San Antonio Food Bank says demand from military community has more than doubled during the pandemic

The food bank’s weekly food distribution includes more than 45,000 from the military community, officials say

In Military City U.S.A., the San Antonio Food Bank has always helped serve active duty military families and veterans needing its help, however, during the coronavirus pandemic, the need is even more apparent.

SAN ANTONIO – In Military City U.S.A., the San Antonio Food Bank has always helped serve active duty military families and veterans needing its help, however, during the coronavirus pandemic, the need is even more apparent.

“Boy, it was surprising to go from 15% to 37%,” said Eric Cooper, the food bank’s president and CEO.

Accustomed to seeing military members in uniform helping to unload and distribute items at the food bank, Cooper said a recent encounter he had in the food bank’s lobby was a sobering moment.

“Hey, are you here to volunteer?” Cooper asked a man in uniform.

But the man was not at the food bank to help.

“He kind of hung his head and said, ‘No, I’m actually here to get food,’” Cooper said.

The Military Family Advisory Network in a recent study found that in Texas, one in six of those families were experiencing food insecurity and hunger.

On its website, an entire section, entitled “Combat Military Hunger,” is devoted to the issue, findings that were included in its report published last November, “State of the State: Texas.”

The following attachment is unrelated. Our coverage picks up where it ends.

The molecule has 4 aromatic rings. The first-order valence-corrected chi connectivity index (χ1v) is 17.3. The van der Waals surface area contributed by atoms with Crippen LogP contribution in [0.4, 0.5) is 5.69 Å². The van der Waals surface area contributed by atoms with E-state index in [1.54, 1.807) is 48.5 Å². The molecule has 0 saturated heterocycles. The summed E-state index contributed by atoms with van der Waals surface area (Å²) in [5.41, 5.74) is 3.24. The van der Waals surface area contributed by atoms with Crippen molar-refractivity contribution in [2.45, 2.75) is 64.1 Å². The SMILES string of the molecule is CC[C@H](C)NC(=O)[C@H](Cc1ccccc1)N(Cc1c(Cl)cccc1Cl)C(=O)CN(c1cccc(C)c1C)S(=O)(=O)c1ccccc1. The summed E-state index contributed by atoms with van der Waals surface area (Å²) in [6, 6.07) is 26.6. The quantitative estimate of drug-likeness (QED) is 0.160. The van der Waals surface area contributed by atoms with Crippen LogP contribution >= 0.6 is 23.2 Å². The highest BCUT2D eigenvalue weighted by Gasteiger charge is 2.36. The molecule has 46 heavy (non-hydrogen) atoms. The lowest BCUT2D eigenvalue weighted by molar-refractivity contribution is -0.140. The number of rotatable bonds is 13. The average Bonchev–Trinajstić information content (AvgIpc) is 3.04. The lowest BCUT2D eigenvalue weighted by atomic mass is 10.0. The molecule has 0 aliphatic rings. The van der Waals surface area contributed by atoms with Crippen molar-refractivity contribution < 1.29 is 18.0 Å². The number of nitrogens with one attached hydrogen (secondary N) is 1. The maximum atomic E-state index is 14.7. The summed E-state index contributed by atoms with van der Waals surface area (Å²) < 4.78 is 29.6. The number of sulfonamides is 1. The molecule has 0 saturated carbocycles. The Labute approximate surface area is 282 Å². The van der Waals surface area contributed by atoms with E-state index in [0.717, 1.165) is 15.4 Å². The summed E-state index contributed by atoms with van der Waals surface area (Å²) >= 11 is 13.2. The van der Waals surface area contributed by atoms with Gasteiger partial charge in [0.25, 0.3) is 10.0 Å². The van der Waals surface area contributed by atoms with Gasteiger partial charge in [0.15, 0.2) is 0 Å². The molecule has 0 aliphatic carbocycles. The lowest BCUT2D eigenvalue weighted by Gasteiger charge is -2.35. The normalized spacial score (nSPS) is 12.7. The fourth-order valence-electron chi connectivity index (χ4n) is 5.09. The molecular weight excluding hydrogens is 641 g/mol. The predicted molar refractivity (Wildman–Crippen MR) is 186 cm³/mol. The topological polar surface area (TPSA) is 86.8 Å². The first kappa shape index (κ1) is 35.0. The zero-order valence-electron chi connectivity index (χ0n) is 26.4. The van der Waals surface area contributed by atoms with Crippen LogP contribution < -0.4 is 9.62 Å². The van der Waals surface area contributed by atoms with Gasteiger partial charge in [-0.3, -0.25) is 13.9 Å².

Cooper said the food bank also has looked at the factors contributing to the rise in food insecurity among military families.

He said the food bank’s weekly food distribution includes an estimated 45,000 people that have some connection to the military.

After analyzing the figures, Cooper said many who had left the military were now studying to learn civilian job skills so they weren’t employed.

Another major factor, Cooper said, were military spouses who had been helping support the family were working in the hospitality industry, but had lost their jobs in the pandemic.

John Brazier, a disabled Army veteran, said the pandemic meant he could no longer earn a living as an independent professional wrestler.

“I have always tried to take pride on providing for my family and not having to look for handouts or help,” Brazier said. “Just because that’s the man that I am.”

He said thankfully, a friend told him about the San Antonio Food Bank.

“It’s amazing to see so many people giving back to our community, you know, because this is San Antonio,” Brazier said.

Cooper said being able to help military families is humbling.

“In some ways, it’s a source of pride that we can actually serve those that served our country, protected our freedoms, put their lives on the line for us and their family members,” Cooper said. “Now, it’s our opportunity to serve them.”


About the Authors:

Jessie Degollado has been with KSAT since 1984. She is a general assignments reporter who covers a wide variety of stories. Raised in Laredo and as an anchor/reporter at KRGV in the Rio Grande Valley, Jessie is especially familiar with border and immigration issues. In 2007, Jessie also was inducted into the San Antonio Women's Hall of Fame.

Luis Cienfuegos is a photographer at KSAT 12.